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8 Red Flags Top-Notch Candidates Notice. Don’t let the competition snatch up the best candidates!


There is a war for talent. The very best candidates are not just looking for any job — they are looking for the right job with the right company. Intelligent and resourceful candidates, the kind of professionals that you want in your organization, are interviewing you as much as you are interviewing them. They are watching out for red flags during the interview process, so be sure the hiring managers in your organization are handling the interview process seamlessly, or you will lose out on the very best talent.

Here are 8 red flags candidates look for:


When your hiring team schedules an interview, make it a priority to keep the commitment. People are busy and things may unexpectedly come up, but when it happens multiple times, it’s an indication that your company is scattered, unorganized, and the communication is poor. Interviews should rarely get rescheduled and if they do, give the candidate plenty of notice.


Every organization has some natural tensions or frustrations between different departments; it’s not uncommon. Are the interviewers in your company able to talk about challenges or tensions with other stakeholders in a constructive way, or do they do so disparagingly or disrespectfully? Candidates will observe the dynamics in your company and will look for dissention and respect between coworkers. In panel interview, candidates will look for how often the panelists interrupt each other. Is one person dominating the conversation, shutting the others down? What does their body language say?


Is your team clear on what your most important company values are and how to communicate them? Candidates who are highly emotionally intelligent will use this to assess your company culture. A value mismatch is a big red flag. For example, if you say that your company has a high level of transparency and an open-door policy, but the interviewer gives clear indications that things are being hidden in communication, a candidate will sense that things are off. Make sure that if you say transparency is valued in your company, your hiring managers can provide good examples of this.


Are you answering a candidate’s questions clearly and concisely, or are your answers vague and general? Strong candidates will look for specificity and direct answers. Candidates will be looking for alignment within your organization. If a candidate sees a significant amount of inconsistencies when asking the same questions from one person to the next, this is a red flag indicating that your team is not working in unity.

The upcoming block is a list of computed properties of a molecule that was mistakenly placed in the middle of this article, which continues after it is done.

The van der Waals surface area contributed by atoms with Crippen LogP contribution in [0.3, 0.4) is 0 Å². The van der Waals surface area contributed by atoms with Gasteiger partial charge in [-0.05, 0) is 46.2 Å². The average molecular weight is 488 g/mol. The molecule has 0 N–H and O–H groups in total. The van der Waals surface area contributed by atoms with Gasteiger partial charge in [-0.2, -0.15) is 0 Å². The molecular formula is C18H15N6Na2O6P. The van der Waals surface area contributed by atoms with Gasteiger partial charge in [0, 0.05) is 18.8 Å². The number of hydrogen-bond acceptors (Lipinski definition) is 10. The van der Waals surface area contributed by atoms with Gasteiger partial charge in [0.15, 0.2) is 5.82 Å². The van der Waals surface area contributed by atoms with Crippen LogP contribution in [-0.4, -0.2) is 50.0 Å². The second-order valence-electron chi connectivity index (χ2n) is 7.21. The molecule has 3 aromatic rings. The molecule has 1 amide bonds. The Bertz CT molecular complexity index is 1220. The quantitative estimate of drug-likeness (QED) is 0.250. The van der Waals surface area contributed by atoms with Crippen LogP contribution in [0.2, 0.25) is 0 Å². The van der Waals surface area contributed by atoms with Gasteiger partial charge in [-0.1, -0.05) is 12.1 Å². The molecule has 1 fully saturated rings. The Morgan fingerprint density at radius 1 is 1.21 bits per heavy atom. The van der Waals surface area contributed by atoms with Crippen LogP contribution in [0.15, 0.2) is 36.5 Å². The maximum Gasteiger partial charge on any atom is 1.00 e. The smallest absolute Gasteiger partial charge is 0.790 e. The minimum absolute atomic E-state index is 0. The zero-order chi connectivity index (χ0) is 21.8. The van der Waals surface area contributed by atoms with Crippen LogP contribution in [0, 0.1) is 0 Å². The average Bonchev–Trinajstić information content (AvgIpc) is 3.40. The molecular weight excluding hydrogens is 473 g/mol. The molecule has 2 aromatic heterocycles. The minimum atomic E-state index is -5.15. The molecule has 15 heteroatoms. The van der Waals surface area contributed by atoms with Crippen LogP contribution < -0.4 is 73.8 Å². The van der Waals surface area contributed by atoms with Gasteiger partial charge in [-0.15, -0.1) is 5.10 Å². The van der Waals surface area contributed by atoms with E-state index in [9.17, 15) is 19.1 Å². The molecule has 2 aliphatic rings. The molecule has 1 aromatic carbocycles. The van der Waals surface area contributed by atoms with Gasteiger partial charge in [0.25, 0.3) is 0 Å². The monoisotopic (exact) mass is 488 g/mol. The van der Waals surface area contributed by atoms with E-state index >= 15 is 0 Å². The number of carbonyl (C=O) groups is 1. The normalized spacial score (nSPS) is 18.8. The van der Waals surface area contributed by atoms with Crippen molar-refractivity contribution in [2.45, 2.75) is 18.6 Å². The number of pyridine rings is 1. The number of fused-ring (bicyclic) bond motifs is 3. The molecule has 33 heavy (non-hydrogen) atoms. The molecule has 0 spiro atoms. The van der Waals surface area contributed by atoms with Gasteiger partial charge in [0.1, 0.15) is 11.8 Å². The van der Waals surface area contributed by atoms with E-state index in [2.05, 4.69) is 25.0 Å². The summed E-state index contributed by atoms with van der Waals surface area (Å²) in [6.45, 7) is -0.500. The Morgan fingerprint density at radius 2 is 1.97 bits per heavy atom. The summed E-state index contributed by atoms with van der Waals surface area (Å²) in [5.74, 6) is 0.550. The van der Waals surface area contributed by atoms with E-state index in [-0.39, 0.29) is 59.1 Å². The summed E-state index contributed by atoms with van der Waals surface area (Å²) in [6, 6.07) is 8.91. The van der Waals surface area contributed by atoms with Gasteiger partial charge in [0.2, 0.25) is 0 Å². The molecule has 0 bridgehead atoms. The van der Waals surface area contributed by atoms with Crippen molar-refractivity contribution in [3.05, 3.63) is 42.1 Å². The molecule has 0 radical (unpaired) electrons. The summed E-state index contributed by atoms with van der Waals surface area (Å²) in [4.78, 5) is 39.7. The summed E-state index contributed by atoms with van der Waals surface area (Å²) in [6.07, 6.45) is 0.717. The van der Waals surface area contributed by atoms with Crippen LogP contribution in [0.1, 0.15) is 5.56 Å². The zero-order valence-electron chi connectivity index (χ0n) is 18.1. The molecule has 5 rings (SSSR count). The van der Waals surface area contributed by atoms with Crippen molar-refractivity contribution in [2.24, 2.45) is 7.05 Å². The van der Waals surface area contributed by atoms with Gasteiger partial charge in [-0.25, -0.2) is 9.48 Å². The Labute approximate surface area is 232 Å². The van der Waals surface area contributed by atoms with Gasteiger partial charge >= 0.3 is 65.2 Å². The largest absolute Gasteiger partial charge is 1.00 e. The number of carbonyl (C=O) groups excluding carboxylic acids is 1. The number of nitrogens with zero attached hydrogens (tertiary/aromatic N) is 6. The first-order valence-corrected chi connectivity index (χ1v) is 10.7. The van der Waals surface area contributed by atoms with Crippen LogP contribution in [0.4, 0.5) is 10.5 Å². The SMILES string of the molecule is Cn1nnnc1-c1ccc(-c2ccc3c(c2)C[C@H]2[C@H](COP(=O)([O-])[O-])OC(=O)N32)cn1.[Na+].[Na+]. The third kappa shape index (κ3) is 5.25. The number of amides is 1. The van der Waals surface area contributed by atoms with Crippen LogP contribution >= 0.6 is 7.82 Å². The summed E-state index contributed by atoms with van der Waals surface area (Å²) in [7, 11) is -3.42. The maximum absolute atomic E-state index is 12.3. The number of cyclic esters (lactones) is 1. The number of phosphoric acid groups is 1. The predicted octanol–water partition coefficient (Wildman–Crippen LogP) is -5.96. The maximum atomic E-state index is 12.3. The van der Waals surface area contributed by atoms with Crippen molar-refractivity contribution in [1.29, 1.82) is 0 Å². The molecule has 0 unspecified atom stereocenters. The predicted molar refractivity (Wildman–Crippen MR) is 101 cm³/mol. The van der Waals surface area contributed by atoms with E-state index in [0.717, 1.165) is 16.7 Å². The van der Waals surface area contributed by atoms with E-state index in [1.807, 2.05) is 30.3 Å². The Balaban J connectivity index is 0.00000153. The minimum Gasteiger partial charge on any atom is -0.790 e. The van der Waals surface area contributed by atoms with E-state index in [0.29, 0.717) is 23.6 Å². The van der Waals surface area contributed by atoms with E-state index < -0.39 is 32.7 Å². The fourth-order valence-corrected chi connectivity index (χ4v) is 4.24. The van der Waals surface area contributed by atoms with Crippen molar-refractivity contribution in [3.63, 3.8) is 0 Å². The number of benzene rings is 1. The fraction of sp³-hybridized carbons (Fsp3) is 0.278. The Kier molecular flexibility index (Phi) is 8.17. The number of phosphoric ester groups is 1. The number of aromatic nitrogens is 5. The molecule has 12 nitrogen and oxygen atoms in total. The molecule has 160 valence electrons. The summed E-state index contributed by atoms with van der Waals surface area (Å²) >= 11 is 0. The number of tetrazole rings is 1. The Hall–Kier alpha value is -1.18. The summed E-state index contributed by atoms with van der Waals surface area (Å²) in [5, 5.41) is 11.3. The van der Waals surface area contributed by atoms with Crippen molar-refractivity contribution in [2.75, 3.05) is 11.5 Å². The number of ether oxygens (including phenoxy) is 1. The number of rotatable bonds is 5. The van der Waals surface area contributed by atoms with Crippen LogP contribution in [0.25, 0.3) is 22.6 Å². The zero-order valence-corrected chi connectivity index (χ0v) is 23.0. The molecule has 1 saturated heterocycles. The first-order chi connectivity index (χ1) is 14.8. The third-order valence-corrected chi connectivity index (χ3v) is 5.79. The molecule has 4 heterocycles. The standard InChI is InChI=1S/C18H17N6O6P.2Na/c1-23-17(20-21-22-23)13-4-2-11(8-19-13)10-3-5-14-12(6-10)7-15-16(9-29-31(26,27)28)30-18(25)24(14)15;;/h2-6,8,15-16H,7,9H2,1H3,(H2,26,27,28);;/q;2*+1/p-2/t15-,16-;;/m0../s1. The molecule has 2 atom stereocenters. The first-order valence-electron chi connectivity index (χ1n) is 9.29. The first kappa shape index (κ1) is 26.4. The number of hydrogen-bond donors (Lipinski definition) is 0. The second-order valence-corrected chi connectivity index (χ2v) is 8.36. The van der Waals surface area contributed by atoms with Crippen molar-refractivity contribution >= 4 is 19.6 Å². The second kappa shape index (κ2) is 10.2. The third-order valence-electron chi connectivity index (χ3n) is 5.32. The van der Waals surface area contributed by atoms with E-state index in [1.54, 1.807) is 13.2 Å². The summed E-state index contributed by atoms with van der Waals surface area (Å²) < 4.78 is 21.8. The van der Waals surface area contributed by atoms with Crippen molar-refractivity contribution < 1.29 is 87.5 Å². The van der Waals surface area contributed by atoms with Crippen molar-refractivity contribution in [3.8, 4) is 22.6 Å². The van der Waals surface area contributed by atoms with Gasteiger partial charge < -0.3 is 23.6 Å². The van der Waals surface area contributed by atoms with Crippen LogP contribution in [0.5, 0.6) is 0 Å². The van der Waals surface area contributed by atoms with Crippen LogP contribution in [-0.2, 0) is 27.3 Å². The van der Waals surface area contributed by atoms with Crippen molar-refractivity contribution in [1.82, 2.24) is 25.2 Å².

Is the job “as advertised”? Or is the interviewer describing a much different role? This can be an indication that your team is not sure what the job entails. Sometimes some of the job requirements change as the interview process goes along, because the business needs have changed since the first job posting. It is up to your team to make sure they are in sync with any changes and communicating them well. A recruiting partner is very valuable here. They will help close this gap by working with you and thinking through your company’s needs, then properly communicating the changes to interviewers and expediting them in a written job description.


While most often hiring managers are not asking crude or blatantly discriminatory questions, it’s entirely possible that an interviewer could ask a highly inappropriate or even illegal question, or make an inappropriate comment. This is an obvious red flag that your organization not only has poor training, but also likely tolerates bad behavior.


Is your hiring manager skilled at building rapport with others? If the interviewer seems disinterested, lacks enthusiasm, doesn’t smile, appears distracted, or asks questions in a robotic manner without making an effort to get to know the candidate, then it may be an indication that something is amiss. This is a red flag and bad vibes for the candidate. It may show that you may be more interested in another some other applicant.


When the number of interviews becomes excessive and the process drags on for an extended period of time, this is not a sign of efficiency — your team is overly consensus-driven, indecisive, or has issues driving things to completion. The time to hire can differ with the level of position and also in niche industries. The number of interviews and duration of the interview process is likely to be positively correlated with the level of the position as the stakes are higher. When the interview process for a director or below takes more than two to three interviews, it tells the candidate that your team does not have the ability to get things done. High-profile companies like Google are making efforts to shorten their interview process to better compete. Companies that are competitive are actively taking steps to shorten their interview process to better compete in the war for talent.

Candidates, who are a 10 out of 10 fit, are alert, observant, and know what well-refined processes looks like. They are able to vet out subpar companies and will turn down even the best offers when they see red flags at any turn.

Let’s get discuss your hiring needs and how we can help streamline the process so that you attract top-notch talent!

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